In light of the emphasis we place on advocacy training (see below), our pupils are not expected to practise during their second six prior to the tenancy decision. After the tenancy decision, pupils who have been offered tenancy may be offered certain work provided their pupil supervisor gives permission.

Training during pupillage

Pupil supervisors

Pupils are assessed over a 40-week period. Pupils usually sit with four pupil supervisors, with each rotation lasting 10 weeks. Pupil supervisors are mid- to senior-level juniors and only ever have one pupil at a time. You will sit in your pupil supervisor’s room, accompany them to court and arbitration hearings and mediations/other settlement meetings and (other than for exceptional reasons) attend their conferences and telephone conferences.  This gives you broad exposure to the major tools of the commercial barrister’s trade – advocacy (written and oral), drafting pleadings, opinion writing, legal research, preparation of notes on evidence, trial preparation (including witness handling) and negotiation skills.

Advocacy training and assessment

Further, at regular intervals throughout the pupillage assessment period, you will participate in Maitland’s in-house advocacy training and assessment programme. Each individual exercise takes the form of mock hearings, for which you prepare from a set of mock papers given to you in advance, just as you would in practice. Senior members of Chambers act as the tribunal, dealing with your application as it would be dealt with if genuinely made in court.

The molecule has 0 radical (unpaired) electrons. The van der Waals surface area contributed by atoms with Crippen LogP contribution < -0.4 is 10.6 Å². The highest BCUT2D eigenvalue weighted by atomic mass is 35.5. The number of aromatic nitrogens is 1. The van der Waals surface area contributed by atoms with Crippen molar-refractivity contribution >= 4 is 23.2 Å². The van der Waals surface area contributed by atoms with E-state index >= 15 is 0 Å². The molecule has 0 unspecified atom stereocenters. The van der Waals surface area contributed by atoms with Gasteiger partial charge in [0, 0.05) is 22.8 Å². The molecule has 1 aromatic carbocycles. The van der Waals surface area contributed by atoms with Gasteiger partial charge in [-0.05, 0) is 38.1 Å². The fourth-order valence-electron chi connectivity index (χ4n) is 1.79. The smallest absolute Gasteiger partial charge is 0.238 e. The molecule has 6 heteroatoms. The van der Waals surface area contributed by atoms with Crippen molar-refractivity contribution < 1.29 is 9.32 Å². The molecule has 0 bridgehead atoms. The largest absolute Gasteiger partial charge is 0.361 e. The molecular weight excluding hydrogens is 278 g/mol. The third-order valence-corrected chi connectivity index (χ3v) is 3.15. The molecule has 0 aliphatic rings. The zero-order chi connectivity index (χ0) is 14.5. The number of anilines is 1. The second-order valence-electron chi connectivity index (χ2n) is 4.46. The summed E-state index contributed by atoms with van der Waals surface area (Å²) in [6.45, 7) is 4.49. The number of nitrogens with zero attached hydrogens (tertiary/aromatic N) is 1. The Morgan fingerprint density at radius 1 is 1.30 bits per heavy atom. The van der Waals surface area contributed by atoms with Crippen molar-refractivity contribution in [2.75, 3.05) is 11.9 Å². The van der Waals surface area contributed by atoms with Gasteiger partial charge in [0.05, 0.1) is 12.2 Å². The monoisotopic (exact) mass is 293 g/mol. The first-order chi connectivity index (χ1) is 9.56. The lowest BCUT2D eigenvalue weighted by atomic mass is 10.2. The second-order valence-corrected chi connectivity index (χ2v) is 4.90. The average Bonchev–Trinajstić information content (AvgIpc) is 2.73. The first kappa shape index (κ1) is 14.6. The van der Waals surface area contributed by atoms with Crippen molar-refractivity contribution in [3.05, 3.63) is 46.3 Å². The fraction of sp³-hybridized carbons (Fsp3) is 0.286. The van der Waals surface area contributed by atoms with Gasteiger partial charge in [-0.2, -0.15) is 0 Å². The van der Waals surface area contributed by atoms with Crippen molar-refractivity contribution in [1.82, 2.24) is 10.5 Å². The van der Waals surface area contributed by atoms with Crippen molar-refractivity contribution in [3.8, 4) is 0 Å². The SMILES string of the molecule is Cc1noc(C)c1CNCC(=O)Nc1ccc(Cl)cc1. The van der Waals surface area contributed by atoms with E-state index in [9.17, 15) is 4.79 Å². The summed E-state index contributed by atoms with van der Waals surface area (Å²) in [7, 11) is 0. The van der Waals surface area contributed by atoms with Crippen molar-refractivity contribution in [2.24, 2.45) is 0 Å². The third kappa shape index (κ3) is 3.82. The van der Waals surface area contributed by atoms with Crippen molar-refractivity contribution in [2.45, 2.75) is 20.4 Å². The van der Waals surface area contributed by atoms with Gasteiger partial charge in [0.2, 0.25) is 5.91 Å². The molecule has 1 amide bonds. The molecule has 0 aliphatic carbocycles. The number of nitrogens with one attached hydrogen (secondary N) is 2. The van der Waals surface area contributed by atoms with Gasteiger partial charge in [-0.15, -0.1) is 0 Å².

These exercises have a two-fold purpose: they are both part of your assessment process, and are also designed to help you develop the oral advocacy skills you will need as a practitioner in a supportive environment. We believe that success in our profession ultimately depends upon a barrister’s level of accomplishment as a court advocate and, accordingly, we consider the advocacy training and assessment programme a key part of the pupillage process.

Professional ethics

A further key aspect of your training is in professional ethics. We run a workshop devoted to the barrister’s professional obligations, during which you are asked how you would react to particularly testing scenarios. Again, detailed feedback is provided at this workshop, which is run by senior members of Chambers who draw upon many years of experience.

Life in Chambers

We recognise that pupillage is demanding, but we do our best to make it as interesting, enjoyable and rewarding an experience as possible.

Each year, there are two pupil mentors who are junior practitioners with recent experience of having undertaken pupillage. They are available to speak to pupils, in confidence in appropriate circumstances, about personal and professional issues which any pupil cannot or does not want to raise with their supervisor.